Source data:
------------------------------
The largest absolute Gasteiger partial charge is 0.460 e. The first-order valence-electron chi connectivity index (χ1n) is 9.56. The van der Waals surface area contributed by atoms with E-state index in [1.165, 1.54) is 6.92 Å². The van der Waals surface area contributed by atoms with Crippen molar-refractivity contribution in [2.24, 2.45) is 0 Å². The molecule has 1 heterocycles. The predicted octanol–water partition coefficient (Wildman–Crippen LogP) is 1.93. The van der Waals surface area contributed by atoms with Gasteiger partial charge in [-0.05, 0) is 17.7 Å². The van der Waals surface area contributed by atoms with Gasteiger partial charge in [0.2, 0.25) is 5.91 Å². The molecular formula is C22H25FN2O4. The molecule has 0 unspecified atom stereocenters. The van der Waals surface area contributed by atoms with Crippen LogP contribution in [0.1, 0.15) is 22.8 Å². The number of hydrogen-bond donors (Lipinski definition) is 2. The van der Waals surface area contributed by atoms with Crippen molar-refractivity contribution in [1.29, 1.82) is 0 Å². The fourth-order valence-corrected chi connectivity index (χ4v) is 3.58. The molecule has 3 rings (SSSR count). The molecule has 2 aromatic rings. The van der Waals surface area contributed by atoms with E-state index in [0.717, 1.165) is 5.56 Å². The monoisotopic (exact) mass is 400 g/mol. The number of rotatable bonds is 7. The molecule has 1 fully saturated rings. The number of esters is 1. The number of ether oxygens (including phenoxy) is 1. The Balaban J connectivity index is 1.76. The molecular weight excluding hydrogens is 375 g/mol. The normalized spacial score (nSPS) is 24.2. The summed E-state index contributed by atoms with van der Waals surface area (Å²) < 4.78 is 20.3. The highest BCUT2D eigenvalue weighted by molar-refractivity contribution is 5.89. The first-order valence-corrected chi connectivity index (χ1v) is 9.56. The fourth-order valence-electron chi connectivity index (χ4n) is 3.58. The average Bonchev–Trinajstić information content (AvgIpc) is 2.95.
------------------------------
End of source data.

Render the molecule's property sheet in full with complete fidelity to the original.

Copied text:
The largest absolute Gasteiger partial charge is 0.460 e. The first-order valence-electron chi connectivity index (χ1n) is 9.56. The van der Waals surface area contributed by atoms with E-state index in [1.165, 1.54) is 6.92 Å². The van der Waals surface area contributed by atoms with Crippen molar-refractivity contribution in [2.24, 2.45) is 0 Å². The molecule has 1 heterocycles. The predicted octanol–water partition coefficient (Wildman–Crippen LogP) is 1.93. The van der Waals surface area contributed by atoms with Gasteiger partial charge in [-0.05, 0) is 17.7 Å². The van der Waals surface area contributed by atoms with Gasteiger partial charge in [0.2, 0.25) is 5.91 Å². The molecular formula is C22H25FN2O4. The molecule has 0 unspecified atom stereocenters. The van der Waals surface area contributed by atoms with Crippen LogP contribution in [0.1, 0.15) is 22.8 Å². The number of hydrogen-bond donors (Lipinski definition) is 2. The van der Waals surface area contributed by atoms with Crippen molar-refractivity contribution in [1.29, 1.82) is 0 Å². The fourth-order valence-corrected chi connectivity index (χ4v) is 3.58. The molecule has 3 rings (SSSR count). The molecule has 2 aromatic rings. The van der Waals surface area contributed by atoms with E-state index in [0.717, 1.165) is 5.56 Å². The monoisotopic (exact) mass is 400 g/mol. The number of rotatable bonds is 7. The molecule has 1 fully saturated rings. The number of esters is 1. The number of ether oxygens (including phenoxy) is 1. The Balaban J connectivity index is 1.76. The molecular weight excluding hydrogens is 375 g/mol. The normalized spacial score (nSPS) is 24.2. The summed E-state index contributed by atoms with van der Waals surface area (Å²) < 4.78 is 20.3. The highest BCUT2D eigenvalue weighted by molar-refractivity contribution is 5.89. The first-order valence-corrected chi connectivity index (χ1v) is 9.56. The fourth-order valence-electron chi connectivity index (χ4n) is 3.58. The average Bonchev–Trinajstić information content (AvgIpc) is 2.95.